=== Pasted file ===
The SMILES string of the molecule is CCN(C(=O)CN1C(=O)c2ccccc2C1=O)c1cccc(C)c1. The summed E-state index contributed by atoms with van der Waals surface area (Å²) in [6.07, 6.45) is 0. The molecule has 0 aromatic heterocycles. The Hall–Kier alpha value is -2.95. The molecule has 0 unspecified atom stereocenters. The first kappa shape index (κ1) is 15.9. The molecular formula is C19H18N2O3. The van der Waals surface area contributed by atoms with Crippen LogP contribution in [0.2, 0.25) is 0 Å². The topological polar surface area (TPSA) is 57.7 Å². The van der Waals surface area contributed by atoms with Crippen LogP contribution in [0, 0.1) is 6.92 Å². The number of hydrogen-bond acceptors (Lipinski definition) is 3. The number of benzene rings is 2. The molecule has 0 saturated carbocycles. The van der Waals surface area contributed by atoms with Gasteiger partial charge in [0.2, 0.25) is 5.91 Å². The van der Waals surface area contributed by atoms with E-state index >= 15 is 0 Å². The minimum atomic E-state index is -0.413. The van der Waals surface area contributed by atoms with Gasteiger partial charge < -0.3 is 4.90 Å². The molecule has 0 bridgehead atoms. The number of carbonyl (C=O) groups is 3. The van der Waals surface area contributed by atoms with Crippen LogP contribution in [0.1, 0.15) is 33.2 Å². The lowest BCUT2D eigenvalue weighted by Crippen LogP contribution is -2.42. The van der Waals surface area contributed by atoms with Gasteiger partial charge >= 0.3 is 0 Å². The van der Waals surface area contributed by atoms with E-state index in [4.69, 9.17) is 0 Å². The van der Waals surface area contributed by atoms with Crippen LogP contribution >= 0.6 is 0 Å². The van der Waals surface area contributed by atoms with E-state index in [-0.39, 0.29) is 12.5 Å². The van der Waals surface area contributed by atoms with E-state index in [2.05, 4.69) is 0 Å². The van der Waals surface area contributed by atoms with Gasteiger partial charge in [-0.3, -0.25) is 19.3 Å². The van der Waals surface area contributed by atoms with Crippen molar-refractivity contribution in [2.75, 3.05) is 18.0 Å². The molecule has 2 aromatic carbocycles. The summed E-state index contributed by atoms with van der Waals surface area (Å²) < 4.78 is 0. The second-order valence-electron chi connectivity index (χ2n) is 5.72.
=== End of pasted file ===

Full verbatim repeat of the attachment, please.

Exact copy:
The SMILES string of the molecule is CCN(C(=O)CN1C(=O)c2ccccc2C1=O)c1cccc(C)c1. The summed E-state index contributed by atoms with van der Waals surface area (Å²) in [6.07, 6.45) is 0. The molecule has 0 aromatic heterocycles. The Hall–Kier alpha value is -2.95. The molecule has 0 unspecified atom stereocenters. The first kappa shape index (κ1) is 15.9. The molecular formula is C19H18N2O3. The van der Waals surface area contributed by atoms with Crippen LogP contribution in [0.2, 0.25) is 0 Å². The topological polar surface area (TPSA) is 57.7 Å². The van der Waals surface area contributed by atoms with Crippen LogP contribution in [0, 0.1) is 6.92 Å². The number of hydrogen-bond acceptors (Lipinski definition) is 3. The number of benzene rings is 2. The molecule has 0 saturated carbocycles. The van der Waals surface area contributed by atoms with Gasteiger partial charge in [0.2, 0.25) is 5.91 Å². The van der Waals surface area contributed by atoms with E-state index >= 15 is 0 Å². The minimum atomic E-state index is -0.413. The van der Waals surface area contributed by atoms with Gasteiger partial charge < -0.3 is 4.90 Å². The molecule has 0 bridgehead atoms. The number of carbonyl (C=O) groups is 3. The van der Waals surface area contributed by atoms with Crippen LogP contribution in [0.1, 0.15) is 33.2 Å². The lowest BCUT2D eigenvalue weighted by Crippen LogP contribution is -2.42. The van der Waals surface area contributed by atoms with Gasteiger partial charge >= 0.3 is 0 Å². The van der Waals surface area contributed by atoms with E-state index in [4.69, 9.17) is 0 Å². The van der Waals surface area contributed by atoms with Crippen LogP contribution >= 0.6 is 0 Å². The van der Waals surface area contributed by atoms with E-state index in [-0.39, 0.29) is 12.5 Å². The van der Waals surface area contributed by atoms with E-state index in [2.05, 4.69) is 0 Å². The van der Waals surface area contributed by atoms with Gasteiger partial charge in [-0.3, -0.25) is 19.3 Å². The van der Waals surface area contributed by atoms with Crippen molar-refractivity contribution in [2.75, 3.05) is 18.0 Å². The molecule has 2 aromatic carbocycles. The summed E-state index contributed by atoms with van der Waals surface area (Å²) < 4.78 is 0. The second-order valence-electron chi connectivity index (χ2n) is 5.72.